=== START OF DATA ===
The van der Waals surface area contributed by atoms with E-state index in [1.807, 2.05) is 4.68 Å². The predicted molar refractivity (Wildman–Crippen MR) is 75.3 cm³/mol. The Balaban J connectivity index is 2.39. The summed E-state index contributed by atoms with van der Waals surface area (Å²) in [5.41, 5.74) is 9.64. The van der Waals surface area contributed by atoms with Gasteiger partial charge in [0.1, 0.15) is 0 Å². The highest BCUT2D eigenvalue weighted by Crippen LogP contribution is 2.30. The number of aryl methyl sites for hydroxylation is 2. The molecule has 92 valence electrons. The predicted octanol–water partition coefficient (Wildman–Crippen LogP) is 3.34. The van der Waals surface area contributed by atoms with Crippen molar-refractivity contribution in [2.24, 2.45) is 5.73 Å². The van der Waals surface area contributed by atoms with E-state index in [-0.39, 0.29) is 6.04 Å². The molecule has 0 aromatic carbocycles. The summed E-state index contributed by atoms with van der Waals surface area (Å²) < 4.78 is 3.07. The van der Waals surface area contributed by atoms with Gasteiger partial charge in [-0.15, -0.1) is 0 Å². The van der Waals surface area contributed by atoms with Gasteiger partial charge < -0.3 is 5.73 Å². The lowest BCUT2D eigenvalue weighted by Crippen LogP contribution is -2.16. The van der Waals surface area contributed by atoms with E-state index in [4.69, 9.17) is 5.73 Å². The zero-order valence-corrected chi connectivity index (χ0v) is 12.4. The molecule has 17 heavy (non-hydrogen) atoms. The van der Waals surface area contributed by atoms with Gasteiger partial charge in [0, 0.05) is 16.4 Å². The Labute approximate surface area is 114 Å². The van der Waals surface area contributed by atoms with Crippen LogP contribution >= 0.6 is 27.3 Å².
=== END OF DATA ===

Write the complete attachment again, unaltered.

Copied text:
The van der Waals surface area contributed by atoms with E-state index in [1.807, 2.05) is 4.68 Å². The predicted molar refractivity (Wildman–Crippen MR) is 75.3 cm³/mol. The Balaban J connectivity index is 2.39. The summed E-state index contributed by atoms with van der Waals surface area (Å²) in [5.41, 5.74) is 9.64. The van der Waals surface area contributed by atoms with Gasteiger partial charge in [0.1, 0.15) is 0 Å². The highest BCUT2D eigenvalue weighted by Crippen LogP contribution is 2.30. The number of aryl methyl sites for hydroxylation is 2. The molecule has 92 valence electrons. The predicted octanol–water partition coefficient (Wildman–Crippen LogP) is 3.34. The van der Waals surface area contributed by atoms with Crippen molar-refractivity contribution in [2.24, 2.45) is 5.73 Å². The van der Waals surface area contributed by atoms with E-state index in [-0.39, 0.29) is 6.04 Å². The molecule has 0 aromatic carbocycles. The summed E-state index contributed by atoms with van der Waals surface area (Å²) < 4.78 is 3.07. The van der Waals surface area contributed by atoms with Gasteiger partial charge in [-0.15, -0.1) is 0 Å². The van der Waals surface area contributed by atoms with Gasteiger partial charge < -0.3 is 5.73 Å². The lowest BCUT2D eigenvalue weighted by Crippen LogP contribution is -2.16. The van der Waals surface area contributed by atoms with E-state index in [4.69, 9.17) is 5.73 Å². The zero-order valence-corrected chi connectivity index (χ0v) is 12.4. The molecule has 17 heavy (non-hydrogen) atoms. The van der Waals surface area contributed by atoms with Gasteiger partial charge in [0, 0.05) is 16.4 Å². The Labute approximate surface area is 114 Å². The van der Waals surface area contributed by atoms with Crippen LogP contribution >= 0.6 is 27.3 Å².